Warming temperatures, rising oceans, and worsening storms are all effects of climate change that threaten our fragile habitats. Humans can, at least temporarily, adapt our homes by building flood walls or air conditioning units to withstand increasing temperatures, but the animals in our neighborhoods and beyond have only one reliable tactic to survive: move.
Mass migrations will become more commonplace across the world as animals seek higher latitudes or higher elevations to adapt to a warming Earth. The problem is that, while humans have highways and planes to escape dangerous coastlines, animals rely on unbroken habitat to make the trek to new areas. Such natural corridors that facilitate the movement of birds, amphibians, and mammals are in short supply in the U.S., where an estimated 49 percent of land is modified by human use.
A study led by Dr. Jenny L. McGuire of Georgia Tech and recently published in Proceedings of the National Academy of Sciences revealed that only 41 percent of land in the U.S. is connected enough to sustain migrating species.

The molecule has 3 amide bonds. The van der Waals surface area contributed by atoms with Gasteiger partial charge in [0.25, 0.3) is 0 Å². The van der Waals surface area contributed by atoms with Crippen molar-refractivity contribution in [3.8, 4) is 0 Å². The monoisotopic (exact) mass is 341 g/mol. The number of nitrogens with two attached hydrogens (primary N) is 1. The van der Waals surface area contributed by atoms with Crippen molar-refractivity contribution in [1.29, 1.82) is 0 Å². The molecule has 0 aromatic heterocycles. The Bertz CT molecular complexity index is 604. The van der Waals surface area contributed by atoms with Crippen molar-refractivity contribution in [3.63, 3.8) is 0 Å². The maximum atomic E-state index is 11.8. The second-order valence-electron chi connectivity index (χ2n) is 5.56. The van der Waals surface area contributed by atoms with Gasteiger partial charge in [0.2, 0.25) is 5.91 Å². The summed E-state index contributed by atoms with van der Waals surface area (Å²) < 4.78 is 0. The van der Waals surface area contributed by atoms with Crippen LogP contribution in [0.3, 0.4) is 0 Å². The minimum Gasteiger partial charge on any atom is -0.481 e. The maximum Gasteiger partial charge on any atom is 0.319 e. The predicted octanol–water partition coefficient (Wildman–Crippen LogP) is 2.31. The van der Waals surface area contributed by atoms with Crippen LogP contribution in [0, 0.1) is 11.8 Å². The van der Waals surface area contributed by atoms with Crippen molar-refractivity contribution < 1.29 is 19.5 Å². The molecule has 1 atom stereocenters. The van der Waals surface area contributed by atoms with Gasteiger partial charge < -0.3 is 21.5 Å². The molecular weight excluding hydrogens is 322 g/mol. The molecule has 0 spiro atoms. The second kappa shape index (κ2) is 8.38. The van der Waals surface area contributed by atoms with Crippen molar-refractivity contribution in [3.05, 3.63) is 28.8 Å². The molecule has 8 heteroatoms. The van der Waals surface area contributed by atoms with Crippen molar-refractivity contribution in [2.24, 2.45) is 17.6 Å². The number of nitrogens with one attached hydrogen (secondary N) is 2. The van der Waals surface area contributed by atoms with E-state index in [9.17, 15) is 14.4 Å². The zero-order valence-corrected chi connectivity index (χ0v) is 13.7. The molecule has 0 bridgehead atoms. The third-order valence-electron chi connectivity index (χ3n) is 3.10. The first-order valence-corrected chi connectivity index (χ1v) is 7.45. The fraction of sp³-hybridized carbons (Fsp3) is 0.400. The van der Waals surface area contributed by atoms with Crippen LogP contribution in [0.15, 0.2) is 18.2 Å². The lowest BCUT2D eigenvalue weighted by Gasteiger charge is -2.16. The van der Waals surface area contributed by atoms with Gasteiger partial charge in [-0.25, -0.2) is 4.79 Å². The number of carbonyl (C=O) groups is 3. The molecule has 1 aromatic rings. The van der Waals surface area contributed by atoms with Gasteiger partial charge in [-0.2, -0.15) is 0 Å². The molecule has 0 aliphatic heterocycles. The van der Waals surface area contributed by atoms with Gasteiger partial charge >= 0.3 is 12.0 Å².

The problem is particularly dire in the Eastern U.S., where only 2 percent of land has enough connectivity to facilitate movement. Dr. Brad McRae, a senior landscape ecologist at The Nature Conservancy and an author of the research said the East is full of “dead ends,” while the West offers more varied topography that animals can use to shift in elevation instead of location.
The routes that animals will need to use to make their migrations are complex, but Dan Majka, conservancy cartographer and analyst for The Nature Conservancy, has combined McGuire’s study with other migration data to produce a gorgeous, moving map of the migration patterns. The map underscores the importance of the Eastern U.S. in the mass migrations of the future, especially the Appalachian mountain range.
McRae said that improving broken corridors is a key way to protect biodiversity, for “shifting their ranges is one of the most important ways that species avoided extinction during past periods of climate change.”
Humans can help heal fragmented areas by removing infrastructure like fencing, rerouting infrastructure like pipelines and power lines, and adapting infrastructure like roadways by adding wildlife passes. Agricultural land can also be used to move animals that might typically avoid human-touched areas.
“Figuring out what kinds of landscape might be connected enough for species to move already and making sure we don’t fragment those further is one conservation strategy,” McRae said. “Another strategy can be to change our management practices and make working lands more friendly to species.”